Another week, another feminist outcry in the fashion world. Following on from Miuccia Prada, who just last month declared she almost didn’t work in fashion because she felt it conflicted with her feminist principles, now it’s the turn of Donatella Versace.
When asked about Ms Prada’s comments, the Versace doyenne’s outlook was equally bleak: ‘Feminism is dead in the world. It comes from another time. I'm a feminist. I want to fight, but I don't see many people with this desire to fight for something. Women don't help each other, especially in fashion. I know Miuccia… but that's it. Nobody else’.
The allegation, which came out during an interview with the Telegraph, wasn’t entirely expected. Despite her icy demeanour, Donatella has never knowingly shown signs of vulnerability and predictably, her quotes went viral. But given that very few of us work within the fashion industry, it still begs the question of validity. If two major players claim the fashion industry is sexist, is it time we actually took notice?
It’s a tricky one. The minutiae of their respective ‘sexist’ experiences remains hazy. Also, it should be noted that they both started working within the industry at a time when sexism wasn’t surprising. Not to condone it, but this argument would have more gravitas if said sexism took place today. Plus, numerous women in numerous fields claim to experience sexism on a daily basis – the Guardian recently bemoaned the lack of female journalists in the newsroom and just last week the BBC revealed that women hold less than a third of the top jobs. Whatever Miuccia and Donatella are basing their quotes on, the truth is, struggle or no struggle, they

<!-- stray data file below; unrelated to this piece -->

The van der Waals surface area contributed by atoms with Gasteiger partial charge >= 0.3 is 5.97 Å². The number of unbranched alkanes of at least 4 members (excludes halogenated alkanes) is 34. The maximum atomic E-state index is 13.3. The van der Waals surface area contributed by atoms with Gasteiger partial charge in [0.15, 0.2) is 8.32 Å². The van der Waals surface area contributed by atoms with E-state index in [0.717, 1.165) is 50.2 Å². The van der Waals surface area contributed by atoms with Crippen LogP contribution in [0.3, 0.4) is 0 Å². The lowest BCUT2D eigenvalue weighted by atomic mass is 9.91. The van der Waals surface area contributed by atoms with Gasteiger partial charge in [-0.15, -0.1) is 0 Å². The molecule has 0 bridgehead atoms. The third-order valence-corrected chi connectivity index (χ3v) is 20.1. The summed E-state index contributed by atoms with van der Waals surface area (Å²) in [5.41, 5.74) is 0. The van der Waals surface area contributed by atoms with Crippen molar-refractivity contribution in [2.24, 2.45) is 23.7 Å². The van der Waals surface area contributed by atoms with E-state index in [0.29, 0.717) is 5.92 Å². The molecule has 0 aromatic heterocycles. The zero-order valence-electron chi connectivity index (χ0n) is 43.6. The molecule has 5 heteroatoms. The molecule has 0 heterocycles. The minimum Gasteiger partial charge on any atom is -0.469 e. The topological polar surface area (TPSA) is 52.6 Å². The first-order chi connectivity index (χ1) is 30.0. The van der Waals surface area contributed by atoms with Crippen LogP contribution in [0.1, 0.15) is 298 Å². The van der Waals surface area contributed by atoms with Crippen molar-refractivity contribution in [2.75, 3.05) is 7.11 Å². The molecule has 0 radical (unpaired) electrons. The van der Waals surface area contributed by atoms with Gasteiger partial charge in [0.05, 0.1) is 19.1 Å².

But what do we know? As Jane Shepherdson, Chief Executive of Whistles recently told Grazia’s Angela Buttolph: ‘In this business, being a woman has to be an advantage, although that doesn't explain why in an industry comprising over 80% women, there are so few running businesses’.
So perhaps it’s within the lower echelons of the industry that real sexism takes place: the interns, the assistants or even the underground designers. Successful, granted, but less publicly known. When asked about her experience, uber-hip designer, Carri Munden of Cassette Playa fame admitted to being sidelined on occasion: ‘I’ve been out with my boyfriend at a fashion event, and people would ask 'does he run the business?', she recently told Angela. 'What does he do?' He doesn’t do anything! People were always looking for the other people [behind my business]. I’ve done everything myself, and I still do. I think people are a bit surprised.’
Make that four voices, then, arguably a trend – albeit a worrying one. So maybe, just maybe, there’s something in it…